Thursday, July 19 2018


Officials spread word on tobacco smuggling law

Update: January, 26/2013 - 09:34

HA NOI (VNS)— One hundred officials and representatives from relevant ministries and agencies met yesterday in Ha Noi to discuss how to implement a new Government circular on handling illegal cigarette and cigarette material trading.

Circular 36 sets out strict penalties for trading, transporting and hoarding smuggled tobacco, said Pham Kien Nghiep, general secretary of the Viet Nam Tobacco Association.

Under the circular, offenders who smuggle 1,500 to 4,500 packs will be subject to criminal prosecution and can be imprisoned from six months to three years.

Those who smuggle 4,500 to 13,500 packs will be subject to criminal prosecution and can be imprisoned from three to seven years.

And for smuggling more than 13,500 packs, the punishment will be criminal prosecution and sentences of seven to 15 years. A repeated offence can also result in criminal prosecution.

The smuggling of Jet and Hero cigarettes into the country has been going on for 15 years. The quantity of smuggled cigarettes has increased significantly year by year, threatening the tobacco industry as well as domestic consumers' health, speakers said at the seminar.

These cigarettes are produced by Sumatra Tobacco Company in Indonesia, but are rarely used by Indonesians. The cigarettes are imported legally into Cambodia due to its preferential tax policy and then exported illegally into Viet Nam.

Those illegal cigarettes fail to include import stamps or health warnings and have not been tested by the Vietnamese agency in charge of monitoring cigarette quality.

The smuggled cigarettes are also causing problems for the domestic agricultural sector as they now occupy a significant share of the cigarette market, more than 180,000 people who worked in the tobacco industry are unemployed.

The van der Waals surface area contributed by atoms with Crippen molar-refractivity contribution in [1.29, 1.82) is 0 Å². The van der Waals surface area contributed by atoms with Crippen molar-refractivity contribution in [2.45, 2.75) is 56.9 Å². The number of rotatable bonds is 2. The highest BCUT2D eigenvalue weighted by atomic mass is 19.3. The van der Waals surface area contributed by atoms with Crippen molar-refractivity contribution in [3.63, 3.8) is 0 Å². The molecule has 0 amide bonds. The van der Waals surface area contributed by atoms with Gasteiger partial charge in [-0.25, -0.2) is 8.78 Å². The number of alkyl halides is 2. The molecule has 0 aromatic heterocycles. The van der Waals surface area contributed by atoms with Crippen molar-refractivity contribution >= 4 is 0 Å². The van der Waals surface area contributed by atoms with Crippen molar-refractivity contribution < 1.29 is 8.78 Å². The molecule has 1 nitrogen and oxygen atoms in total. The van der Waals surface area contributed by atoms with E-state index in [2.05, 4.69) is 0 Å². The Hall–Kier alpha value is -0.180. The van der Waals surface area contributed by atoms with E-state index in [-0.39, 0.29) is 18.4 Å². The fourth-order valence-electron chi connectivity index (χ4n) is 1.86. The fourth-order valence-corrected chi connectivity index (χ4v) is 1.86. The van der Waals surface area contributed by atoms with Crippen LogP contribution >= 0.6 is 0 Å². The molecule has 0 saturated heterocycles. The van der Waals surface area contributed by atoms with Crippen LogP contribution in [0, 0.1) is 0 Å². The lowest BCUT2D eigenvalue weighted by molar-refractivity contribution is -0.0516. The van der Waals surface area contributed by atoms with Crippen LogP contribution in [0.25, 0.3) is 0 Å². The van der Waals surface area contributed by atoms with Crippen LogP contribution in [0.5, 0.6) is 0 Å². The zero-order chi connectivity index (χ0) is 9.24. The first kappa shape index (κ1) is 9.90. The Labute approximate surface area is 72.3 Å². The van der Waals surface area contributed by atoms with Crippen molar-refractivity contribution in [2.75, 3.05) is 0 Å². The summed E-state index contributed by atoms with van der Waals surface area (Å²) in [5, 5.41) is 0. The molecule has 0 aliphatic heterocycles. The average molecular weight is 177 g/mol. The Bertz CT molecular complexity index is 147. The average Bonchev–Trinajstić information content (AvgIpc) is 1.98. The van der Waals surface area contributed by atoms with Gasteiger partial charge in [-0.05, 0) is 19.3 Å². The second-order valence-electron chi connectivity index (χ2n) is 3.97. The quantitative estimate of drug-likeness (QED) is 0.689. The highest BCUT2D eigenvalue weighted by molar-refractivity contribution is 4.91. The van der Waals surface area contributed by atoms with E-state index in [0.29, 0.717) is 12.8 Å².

Related industries such as filter cigarette manufacturing, packaging and printing and box production have also been badly affected.

In 2007, the Government issued a policy of destroying all confiscated cigarettes, raising penalty amounts and mobilising funds from the tobacco industry to directly support units and individuals who actively contribute to the anti-smuggling campaign.

"I believe that the deployment of this circular with more serious sanctions, as well as strong efforts by relevant agencies, will successfully fight smuggling cigarettes, which assures that there will be no tax loss for the Government and helps to establish a fair playing ground for legal domestic tobacco companies," said Nghiep.

Smuggled cigarettes have recently accounted for 20 per cent of the cigarette market - about 800 million packs - even though their quality is not certified, he said.

This resulted in a VND4,320 billion loss for the government budget in 2012.

Additionally, nearly all of the smugglers trade in cash, creating another loss of over US$$400 million per year. — VNS

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